In fair Verona we lay our weekend break. If you know anything about this northern Italian city, which dates back to Roman times, it’s probably as the scene for Shakespeare’s Romeo And Juliet.
But there’s plenty to keep you occupied here apart from the story of star-crossed lovers.
Verona is compact and easy to navigate — and if you’re hoping classic Italian food will be a highlight of your trip, you certainly won’t go hungry.
Where to stay
The northern Italian city of Verona is compact and easy to navigate. Stay at Hotel Milano, where the rooftop hot tub offers views of the city’s 2,000-year-old Roman arena (above)
There aren’t many hotels in the world where you can sit on the rooftop in a bubbling hot tub, looking out at a 2,000-year-old Roman arena — but you can at this boutique property. There’s a bar-restaurant up there too, perfect for sultry summer evenings with an Aperol Spritz. The cheapest rooms are categorised as ‘small’ but they are all tastefully furnished (hotelmilanoverona.com, room only from £92).
Novo Hotel Rossi
This 50-room property is close to the main railway station at Porta Nuova, which means it’s about a 20-minute walk into town. But that also means it’s priced better than hotels closer to tourist attractions. You can always borrow one of the hotel’s free bikes to get you about. Rooms are simple in a chic way that reflects plenty of Italian flair (novohotelrossi.it, room only from £67).
Check into the good-value Hotel Mastino, a whitewashed building that has shutters on the windows, giving it a postcard look
Given its location, just a couple of minutes’ walk from the pavement cafes of Piazza Bra, this hotel represents good value. The whitewashed building has shutters on the windows, giving it a postcard look, and it’s in a buzzy location next to an American burger joint if you’re done with pizza and espresso (hotelmastino.it, B&B doubles from £88).
Things to do
Opt for the Opera
Verona’s huge Arena was built by the Romans for gladiatorial combat in the 1st century AD, but these days it is more famous for staging a summer opera season, which was first held 100 years ago. Although the best seats get booked up early, you can usually get a last-minute spot if you’re not fussy where you sit, with tickets from £18 (arena.it).
Visit Juliet’s balcony
Verona is known as the scene for Shakespeare’s Romeo And Juliet, and you can now stare up at Juliet’s balcony (above), which is just along from the picturesque Piazza delle Erbe
Even if you never loved Shakespeare at school, almost everyone can recite the line: ‘O Romeo, Romeo, wherefore art thou Romeo?’
In any case, you can now stare up at Juliet’s balcony, which is just along from the picturesque Piazza delle Erbe — although in high season you won’t be alone (casa digiulietta.comune.verona.it).
A 20-minute walk along the Adige River from the Castelvecchio Museum is the Basilica of San Zeno (chieseverona.it). A tad plain from the outside to some, maybe, but inside, this church hides some real treasures.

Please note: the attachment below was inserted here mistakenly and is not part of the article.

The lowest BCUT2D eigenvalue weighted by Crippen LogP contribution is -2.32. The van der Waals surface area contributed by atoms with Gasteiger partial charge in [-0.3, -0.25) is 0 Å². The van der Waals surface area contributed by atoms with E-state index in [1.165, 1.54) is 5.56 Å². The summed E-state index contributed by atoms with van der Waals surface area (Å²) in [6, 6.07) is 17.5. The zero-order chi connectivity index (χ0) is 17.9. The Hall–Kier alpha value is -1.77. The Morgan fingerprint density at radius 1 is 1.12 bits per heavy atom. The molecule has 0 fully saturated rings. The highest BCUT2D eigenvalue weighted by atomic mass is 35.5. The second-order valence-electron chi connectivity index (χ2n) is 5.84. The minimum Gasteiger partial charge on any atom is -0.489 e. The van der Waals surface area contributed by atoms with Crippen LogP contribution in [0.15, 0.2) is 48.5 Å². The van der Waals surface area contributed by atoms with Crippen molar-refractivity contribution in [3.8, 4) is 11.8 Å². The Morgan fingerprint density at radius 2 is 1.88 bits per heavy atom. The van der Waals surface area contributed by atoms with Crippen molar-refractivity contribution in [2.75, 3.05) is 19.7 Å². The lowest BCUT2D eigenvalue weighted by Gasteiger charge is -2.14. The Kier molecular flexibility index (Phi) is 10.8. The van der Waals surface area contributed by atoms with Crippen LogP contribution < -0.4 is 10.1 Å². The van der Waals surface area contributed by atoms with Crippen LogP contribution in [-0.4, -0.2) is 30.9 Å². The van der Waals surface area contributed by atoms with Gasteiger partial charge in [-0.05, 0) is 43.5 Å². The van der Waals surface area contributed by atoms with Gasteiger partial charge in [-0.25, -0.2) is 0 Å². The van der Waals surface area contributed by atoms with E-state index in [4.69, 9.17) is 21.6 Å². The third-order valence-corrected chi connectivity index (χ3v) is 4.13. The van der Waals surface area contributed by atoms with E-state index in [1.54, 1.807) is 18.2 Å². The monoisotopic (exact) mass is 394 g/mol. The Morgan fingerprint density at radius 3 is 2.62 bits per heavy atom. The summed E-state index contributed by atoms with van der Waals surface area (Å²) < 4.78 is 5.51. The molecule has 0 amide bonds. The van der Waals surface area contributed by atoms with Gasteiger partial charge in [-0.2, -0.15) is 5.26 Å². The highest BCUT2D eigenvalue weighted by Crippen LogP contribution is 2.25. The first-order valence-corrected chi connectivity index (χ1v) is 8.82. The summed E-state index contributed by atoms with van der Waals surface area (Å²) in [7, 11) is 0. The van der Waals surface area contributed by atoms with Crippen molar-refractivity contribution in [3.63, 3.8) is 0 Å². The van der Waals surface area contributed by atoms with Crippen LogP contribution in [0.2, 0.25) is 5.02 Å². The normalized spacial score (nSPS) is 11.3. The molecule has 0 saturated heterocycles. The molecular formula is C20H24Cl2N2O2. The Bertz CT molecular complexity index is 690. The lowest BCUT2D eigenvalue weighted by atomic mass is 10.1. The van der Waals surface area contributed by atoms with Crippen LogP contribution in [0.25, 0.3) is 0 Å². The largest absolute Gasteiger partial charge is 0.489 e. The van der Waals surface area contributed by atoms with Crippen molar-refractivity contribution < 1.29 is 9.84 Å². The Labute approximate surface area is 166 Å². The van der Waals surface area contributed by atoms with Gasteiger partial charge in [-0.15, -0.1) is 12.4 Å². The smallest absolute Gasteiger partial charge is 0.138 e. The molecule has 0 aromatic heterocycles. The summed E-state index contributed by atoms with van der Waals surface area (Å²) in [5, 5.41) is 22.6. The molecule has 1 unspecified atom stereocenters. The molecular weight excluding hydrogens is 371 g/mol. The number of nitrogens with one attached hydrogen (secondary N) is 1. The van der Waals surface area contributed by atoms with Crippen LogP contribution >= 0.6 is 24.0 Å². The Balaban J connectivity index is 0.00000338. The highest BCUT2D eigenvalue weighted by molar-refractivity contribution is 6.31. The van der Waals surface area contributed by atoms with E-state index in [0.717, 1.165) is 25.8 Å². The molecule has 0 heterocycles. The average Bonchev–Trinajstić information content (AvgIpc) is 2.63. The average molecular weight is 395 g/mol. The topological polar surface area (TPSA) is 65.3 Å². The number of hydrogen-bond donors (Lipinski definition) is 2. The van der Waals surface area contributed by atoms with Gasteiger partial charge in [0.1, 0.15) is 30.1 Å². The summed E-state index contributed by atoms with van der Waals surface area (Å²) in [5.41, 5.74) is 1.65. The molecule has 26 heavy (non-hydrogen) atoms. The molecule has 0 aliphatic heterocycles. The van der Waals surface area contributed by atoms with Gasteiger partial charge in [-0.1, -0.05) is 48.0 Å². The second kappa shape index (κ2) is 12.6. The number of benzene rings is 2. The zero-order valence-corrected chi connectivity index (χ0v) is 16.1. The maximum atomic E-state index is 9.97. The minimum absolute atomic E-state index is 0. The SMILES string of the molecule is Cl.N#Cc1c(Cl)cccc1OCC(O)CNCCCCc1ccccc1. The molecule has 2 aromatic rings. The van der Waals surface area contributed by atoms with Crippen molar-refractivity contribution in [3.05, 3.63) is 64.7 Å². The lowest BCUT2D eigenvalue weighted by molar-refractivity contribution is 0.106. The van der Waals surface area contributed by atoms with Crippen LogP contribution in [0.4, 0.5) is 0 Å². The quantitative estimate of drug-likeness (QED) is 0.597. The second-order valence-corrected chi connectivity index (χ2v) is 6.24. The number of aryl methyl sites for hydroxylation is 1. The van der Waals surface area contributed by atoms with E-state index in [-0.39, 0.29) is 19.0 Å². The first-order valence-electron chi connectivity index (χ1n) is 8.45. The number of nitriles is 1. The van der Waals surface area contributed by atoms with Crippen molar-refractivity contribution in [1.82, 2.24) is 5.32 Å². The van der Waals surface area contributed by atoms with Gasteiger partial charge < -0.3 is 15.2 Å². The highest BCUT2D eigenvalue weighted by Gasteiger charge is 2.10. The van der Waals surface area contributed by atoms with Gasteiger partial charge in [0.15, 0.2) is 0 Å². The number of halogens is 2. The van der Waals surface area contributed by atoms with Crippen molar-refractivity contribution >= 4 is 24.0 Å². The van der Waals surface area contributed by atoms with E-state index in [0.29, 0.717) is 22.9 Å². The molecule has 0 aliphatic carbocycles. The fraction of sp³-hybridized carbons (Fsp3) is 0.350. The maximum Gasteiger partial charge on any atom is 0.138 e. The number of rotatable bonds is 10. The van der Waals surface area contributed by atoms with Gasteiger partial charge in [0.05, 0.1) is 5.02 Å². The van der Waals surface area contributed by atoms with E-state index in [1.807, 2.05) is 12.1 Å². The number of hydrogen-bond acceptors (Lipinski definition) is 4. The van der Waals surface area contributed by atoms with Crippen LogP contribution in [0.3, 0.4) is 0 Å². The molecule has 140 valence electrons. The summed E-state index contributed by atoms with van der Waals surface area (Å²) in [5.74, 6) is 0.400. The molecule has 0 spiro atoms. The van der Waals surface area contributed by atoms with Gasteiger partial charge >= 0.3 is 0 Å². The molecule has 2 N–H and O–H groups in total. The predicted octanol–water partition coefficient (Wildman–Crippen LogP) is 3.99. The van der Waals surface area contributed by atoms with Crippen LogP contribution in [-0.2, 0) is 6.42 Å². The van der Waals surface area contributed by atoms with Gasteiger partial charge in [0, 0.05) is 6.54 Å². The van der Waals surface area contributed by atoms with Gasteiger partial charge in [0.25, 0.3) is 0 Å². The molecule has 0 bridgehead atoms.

These include 1,000-year-old bronze doors with 48 intricately sculpted scenes from the Bible — and if you look closely on the walls, you can see graffiti that dates back to the early 1300s.
You’ll enjoy the best views of the city when you ascend the hill to Castel San Pietro (pictured)
For the best view of the city, walk over the Ponte Pietra — a Roman bridge that was built around 100 BC — then take the funicular (£1.60) up the hill to Castel San Pietro. It’s the spot to get those all-important selfies with the city in the background.
Where to eat
Antica Bottega del Vino
The Antica Bottega del Vino eatery in Verona has existed since the 16th century. Above is a bird’s eye view of the historic city
Verona is deep in the heart of wine country and valpolicella is the local tipple. You won’t have any trouble locating a bottle or two here — in fact, the thumping great wine list runs to 180 pages.
The atmospheric eatery has been around in one form or another since the 16th century. At the front, it’s more of a bar where you can buy snacks (£1.60 each) to go with your drink. The back is a restaurant which features dishes such as Venetian-style pasta with beans (£12; bottegavini.it).
On summer evenings, the tables at this family restaurant spill on to the quiet backstreet outside, and you’ll find a good mix of locals and visitors at lunch and dinner. In this region, risotto is as prominent as pasta and you can try it here cooked with Amarone wine and pumpkin (£13, ristorantegreppia.it).
Trattoria Al Bersagliere
Dine on codfish ravioli at Trattoria Al Bersagliere, which lies a ten-minute walk from Piazza Bra (pictured)
This trattoria is only a ten-minute walk from Piazza Bra but it’s in the opposite direction from where most tourists are going. Here you’ll find dishes such as codfish ravioli or bigoli pasta with duck sauce, both costing around £11 (trattoriaalbersagliere.it).
How to get there
BA (ba.com), Wizzair (wizzair.com), easyJet (easyjet.com), Jet2 (jet2.com) and Ryanair (ryanair.com) all fly to Verona. An airport bus to Porta Nuova rail station costs €6, or a taxi is approximately €20. A Verona Card (€25 for 48 hours) is available from the tourist office in Palazzo Barbieri.